Tax Compliance

Taxpayer compliance depends on economic incentives embedded in the tax structure and the effectiveness in detecting and penalizing noncompliance (Das-Gupta and Mookherjee, 1998). At the margin, people engage in tax evasion when the expected benefits (lower taxes) are equal to the expected costs (bribes, punishment, etc.). According to the 1998 firm survey, one-third of Ugandan firms were in a tax loss position in 1997, that is, they neither paid the corporate income tax nor had a tax holiday (Table 15). While it may appear high, this ratio is not out of line with international experience. For example, the Canadian statistics show that, on average, over 40 percent of active nonfinancial firms are in the tax loss position. Twenty-six percent of Ugandan firms did not pay the VAT in 1997, which is not surprising since many smaller firms may not be registered for the VAT. Commercial agriculture has the largest share of non-VAT paying firms. This is broadly consistent with the design of the VAT system (i.e., foods are zero-rated in general). Eight percent of Ugandan firms with five or more employees do not pay taxes.

Table 15.Summary of Firm Survey-Tax Administration(In percent)
Commercial

agriculture
Agro processingManufacturingConstructionTourismTotal
Tax-paying firms, 1997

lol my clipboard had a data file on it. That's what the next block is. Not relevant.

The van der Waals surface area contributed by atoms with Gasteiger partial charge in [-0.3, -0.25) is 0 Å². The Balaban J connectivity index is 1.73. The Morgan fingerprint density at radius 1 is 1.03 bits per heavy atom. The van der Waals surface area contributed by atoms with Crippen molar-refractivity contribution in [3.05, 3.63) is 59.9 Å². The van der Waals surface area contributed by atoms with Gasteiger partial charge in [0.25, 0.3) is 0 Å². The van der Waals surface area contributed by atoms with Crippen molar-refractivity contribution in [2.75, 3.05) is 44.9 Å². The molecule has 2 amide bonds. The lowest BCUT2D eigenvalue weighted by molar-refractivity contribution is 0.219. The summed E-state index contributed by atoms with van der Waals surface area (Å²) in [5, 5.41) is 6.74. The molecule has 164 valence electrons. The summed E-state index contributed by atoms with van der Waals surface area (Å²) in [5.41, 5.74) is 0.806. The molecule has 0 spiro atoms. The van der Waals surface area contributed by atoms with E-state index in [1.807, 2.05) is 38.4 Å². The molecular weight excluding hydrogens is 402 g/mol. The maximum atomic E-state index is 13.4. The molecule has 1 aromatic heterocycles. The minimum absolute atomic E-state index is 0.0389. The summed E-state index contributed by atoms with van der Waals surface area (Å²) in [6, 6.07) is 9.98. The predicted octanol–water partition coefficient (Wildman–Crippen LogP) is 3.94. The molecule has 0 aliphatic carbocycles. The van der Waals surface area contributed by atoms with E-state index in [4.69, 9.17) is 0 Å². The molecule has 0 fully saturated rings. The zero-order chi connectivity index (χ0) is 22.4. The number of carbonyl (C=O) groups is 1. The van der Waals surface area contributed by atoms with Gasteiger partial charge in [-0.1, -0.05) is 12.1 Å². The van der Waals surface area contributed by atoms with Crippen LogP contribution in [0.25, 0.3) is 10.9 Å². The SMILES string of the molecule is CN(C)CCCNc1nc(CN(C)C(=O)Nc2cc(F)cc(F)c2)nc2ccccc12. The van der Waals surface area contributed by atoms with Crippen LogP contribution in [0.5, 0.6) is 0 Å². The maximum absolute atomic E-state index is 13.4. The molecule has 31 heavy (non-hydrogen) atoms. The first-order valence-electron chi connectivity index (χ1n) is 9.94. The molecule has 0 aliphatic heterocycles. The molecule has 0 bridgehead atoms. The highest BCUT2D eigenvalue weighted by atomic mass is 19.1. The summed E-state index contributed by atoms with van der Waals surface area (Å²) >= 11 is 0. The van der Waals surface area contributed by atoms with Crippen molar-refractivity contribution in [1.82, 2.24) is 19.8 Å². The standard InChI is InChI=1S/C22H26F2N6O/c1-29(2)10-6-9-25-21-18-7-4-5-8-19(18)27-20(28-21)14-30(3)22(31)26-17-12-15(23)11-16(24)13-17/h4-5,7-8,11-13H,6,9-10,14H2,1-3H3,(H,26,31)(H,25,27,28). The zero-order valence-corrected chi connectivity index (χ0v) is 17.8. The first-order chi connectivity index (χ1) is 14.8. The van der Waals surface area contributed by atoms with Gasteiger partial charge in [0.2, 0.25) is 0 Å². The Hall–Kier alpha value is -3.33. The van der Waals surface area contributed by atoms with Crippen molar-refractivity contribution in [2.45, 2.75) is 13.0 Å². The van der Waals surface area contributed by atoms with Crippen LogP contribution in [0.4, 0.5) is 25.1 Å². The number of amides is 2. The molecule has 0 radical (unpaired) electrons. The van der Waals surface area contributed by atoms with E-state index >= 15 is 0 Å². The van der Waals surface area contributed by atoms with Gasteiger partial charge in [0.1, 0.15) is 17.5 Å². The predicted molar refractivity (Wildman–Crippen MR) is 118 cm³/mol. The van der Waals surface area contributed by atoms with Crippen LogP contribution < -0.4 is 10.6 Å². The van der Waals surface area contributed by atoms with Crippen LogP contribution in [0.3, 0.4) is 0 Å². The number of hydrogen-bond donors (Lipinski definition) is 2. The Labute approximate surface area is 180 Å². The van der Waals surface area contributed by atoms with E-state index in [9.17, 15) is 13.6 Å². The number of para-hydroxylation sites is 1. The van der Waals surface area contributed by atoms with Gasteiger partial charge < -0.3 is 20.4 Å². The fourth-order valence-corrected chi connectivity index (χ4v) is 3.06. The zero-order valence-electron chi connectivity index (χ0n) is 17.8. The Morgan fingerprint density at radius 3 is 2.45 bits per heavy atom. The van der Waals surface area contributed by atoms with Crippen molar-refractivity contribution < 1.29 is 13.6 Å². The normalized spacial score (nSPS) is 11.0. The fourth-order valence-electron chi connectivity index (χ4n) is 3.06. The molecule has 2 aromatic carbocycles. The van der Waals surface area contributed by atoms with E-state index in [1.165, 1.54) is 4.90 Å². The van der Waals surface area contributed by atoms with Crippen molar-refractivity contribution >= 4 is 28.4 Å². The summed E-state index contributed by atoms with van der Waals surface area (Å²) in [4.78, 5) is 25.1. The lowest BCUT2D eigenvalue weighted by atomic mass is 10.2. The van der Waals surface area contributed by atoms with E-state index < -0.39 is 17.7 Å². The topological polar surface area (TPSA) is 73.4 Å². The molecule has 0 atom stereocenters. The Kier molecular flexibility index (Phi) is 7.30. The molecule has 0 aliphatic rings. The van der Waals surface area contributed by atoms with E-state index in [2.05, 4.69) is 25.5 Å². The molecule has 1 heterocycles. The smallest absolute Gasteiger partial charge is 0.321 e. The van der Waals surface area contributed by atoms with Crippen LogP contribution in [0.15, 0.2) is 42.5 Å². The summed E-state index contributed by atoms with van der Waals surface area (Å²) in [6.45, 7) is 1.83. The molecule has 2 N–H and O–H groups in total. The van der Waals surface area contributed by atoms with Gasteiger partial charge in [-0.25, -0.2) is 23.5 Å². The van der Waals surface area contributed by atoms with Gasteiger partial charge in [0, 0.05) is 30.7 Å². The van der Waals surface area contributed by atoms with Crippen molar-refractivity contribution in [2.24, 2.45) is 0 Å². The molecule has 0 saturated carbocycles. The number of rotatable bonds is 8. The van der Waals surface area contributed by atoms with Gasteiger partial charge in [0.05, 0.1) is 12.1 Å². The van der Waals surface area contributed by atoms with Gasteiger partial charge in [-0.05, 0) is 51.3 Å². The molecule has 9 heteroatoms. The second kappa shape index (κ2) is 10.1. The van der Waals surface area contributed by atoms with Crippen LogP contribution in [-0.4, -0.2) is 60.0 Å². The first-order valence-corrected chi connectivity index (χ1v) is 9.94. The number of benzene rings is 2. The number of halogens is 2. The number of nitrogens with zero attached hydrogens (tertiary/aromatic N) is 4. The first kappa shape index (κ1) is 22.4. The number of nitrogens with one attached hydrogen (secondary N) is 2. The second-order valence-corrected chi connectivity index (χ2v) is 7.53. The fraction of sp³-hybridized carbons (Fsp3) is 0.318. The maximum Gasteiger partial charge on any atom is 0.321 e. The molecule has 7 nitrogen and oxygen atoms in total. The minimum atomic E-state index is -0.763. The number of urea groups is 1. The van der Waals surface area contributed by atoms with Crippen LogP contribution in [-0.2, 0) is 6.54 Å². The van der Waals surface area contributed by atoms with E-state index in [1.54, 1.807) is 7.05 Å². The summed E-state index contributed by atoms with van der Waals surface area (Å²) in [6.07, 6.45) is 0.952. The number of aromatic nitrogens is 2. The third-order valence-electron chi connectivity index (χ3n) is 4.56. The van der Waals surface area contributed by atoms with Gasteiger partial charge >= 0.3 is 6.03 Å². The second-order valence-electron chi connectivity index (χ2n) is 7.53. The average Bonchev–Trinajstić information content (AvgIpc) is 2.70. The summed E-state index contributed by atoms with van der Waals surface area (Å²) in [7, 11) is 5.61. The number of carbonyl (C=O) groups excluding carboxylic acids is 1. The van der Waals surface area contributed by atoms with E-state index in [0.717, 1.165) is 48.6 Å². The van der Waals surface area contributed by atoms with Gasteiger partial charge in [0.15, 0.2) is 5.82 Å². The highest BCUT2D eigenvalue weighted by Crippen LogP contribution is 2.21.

Corporate income294641805446
VAT198080967974
Paid no taxes7118478
Tax-holiday firms)
199513513653332
1996155037132631
1997184842122635
Disagreed with assessment375151645751
Resolution
Negotiations736571696368
Court
Appeal941261210
Unresolved cases183117252522
Total100100100100100100
Firms audited416971807168
Corporate income264635724341
VAT305966686460
Audit resulted in
Additional taxes203130305032
Other costs202925103024
Firms with inputs VAT

 credit
8779761007681
Filed for refund225449602245
Received expected refund41129201819
Received less or equal 507191020012
Received more than 5071221206
Received no refund4128848
Waiting period for VAT refund
Up to 1 week0621263518
2–5 weeks02137313530
6–13 weeks783129261530
14–26 weeks2227100012
Over 26 weeks0153171510
Total100100100100100100
Source: Authors’ calculations based on the 1998 Uganda Enterprises Survey.Note: Figures are a percentage of the total number of responses in each question.
Source: Authors’ calculations based on the 1998 Uganda Enterprises Survey.Note: Figures are a percentage of the total number of responses in each question.